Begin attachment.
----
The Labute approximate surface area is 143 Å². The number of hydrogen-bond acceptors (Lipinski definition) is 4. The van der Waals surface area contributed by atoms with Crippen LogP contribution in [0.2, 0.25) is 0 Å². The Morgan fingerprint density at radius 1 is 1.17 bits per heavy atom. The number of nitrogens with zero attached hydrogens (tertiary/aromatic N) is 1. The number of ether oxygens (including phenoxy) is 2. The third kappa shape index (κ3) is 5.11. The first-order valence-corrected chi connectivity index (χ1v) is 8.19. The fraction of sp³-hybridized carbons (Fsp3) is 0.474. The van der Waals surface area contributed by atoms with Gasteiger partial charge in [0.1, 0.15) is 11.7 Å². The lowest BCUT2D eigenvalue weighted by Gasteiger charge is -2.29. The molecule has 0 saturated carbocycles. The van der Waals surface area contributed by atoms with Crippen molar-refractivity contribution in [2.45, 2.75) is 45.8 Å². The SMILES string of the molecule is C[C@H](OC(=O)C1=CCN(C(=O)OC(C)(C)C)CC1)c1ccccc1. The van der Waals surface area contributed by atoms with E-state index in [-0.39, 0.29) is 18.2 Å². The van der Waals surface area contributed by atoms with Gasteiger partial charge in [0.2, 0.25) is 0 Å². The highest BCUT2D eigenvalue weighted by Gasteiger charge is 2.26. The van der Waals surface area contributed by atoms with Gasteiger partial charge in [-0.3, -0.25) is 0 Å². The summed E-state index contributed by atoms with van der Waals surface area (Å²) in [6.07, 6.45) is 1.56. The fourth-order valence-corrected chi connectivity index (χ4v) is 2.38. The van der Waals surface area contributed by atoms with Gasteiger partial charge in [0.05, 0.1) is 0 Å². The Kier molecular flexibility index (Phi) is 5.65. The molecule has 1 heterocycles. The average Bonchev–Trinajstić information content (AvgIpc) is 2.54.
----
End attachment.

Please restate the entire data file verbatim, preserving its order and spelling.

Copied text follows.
The Labute approximate surface area is 143 Å². The number of hydrogen-bond acceptors (Lipinski definition) is 4. The van der Waals surface area contributed by atoms with Crippen LogP contribution in [0.2, 0.25) is 0 Å². The Morgan fingerprint density at radius 1 is 1.17 bits per heavy atom. The number of nitrogens with zero attached hydrogens (tertiary/aromatic N) is 1. The number of ether oxygens (including phenoxy) is 2. The third kappa shape index (κ3) is 5.11. The first-order valence-corrected chi connectivity index (χ1v) is 8.19. The fraction of sp³-hybridized carbons (Fsp3) is 0.474. The van der Waals surface area contributed by atoms with Gasteiger partial charge in [0.1, 0.15) is 11.7 Å². The lowest BCUT2D eigenvalue weighted by Gasteiger charge is -2.29. The molecule has 0 saturated carbocycles. The van der Waals surface area contributed by atoms with Crippen molar-refractivity contribution in [2.45, 2.75) is 45.8 Å². The SMILES string of the molecule is C[C@H](OC(=O)C1=CCN(C(=O)OC(C)(C)C)CC1)c1ccccc1. The van der Waals surface area contributed by atoms with E-state index in [-0.39, 0.29) is 18.2 Å². The van der Waals surface area contributed by atoms with Gasteiger partial charge in [0.2, 0.25) is 0 Å². The highest BCUT2D eigenvalue weighted by Gasteiger charge is 2.26. The van der Waals surface area contributed by atoms with Gasteiger partial charge in [-0.3, -0.25) is 0 Å². The summed E-state index contributed by atoms with van der Waals surface area (Å²) in [6.07, 6.45) is 1.56. The fourth-order valence-corrected chi connectivity index (χ4v) is 2.38. The van der Waals surface area contributed by atoms with Gasteiger partial charge in [0.05, 0.1) is 0 Å². The Kier molecular flexibility index (Phi) is 5.65. The molecule has 1 heterocycles. The average Bonchev–Trinajstić information content (AvgIpc) is 2.54.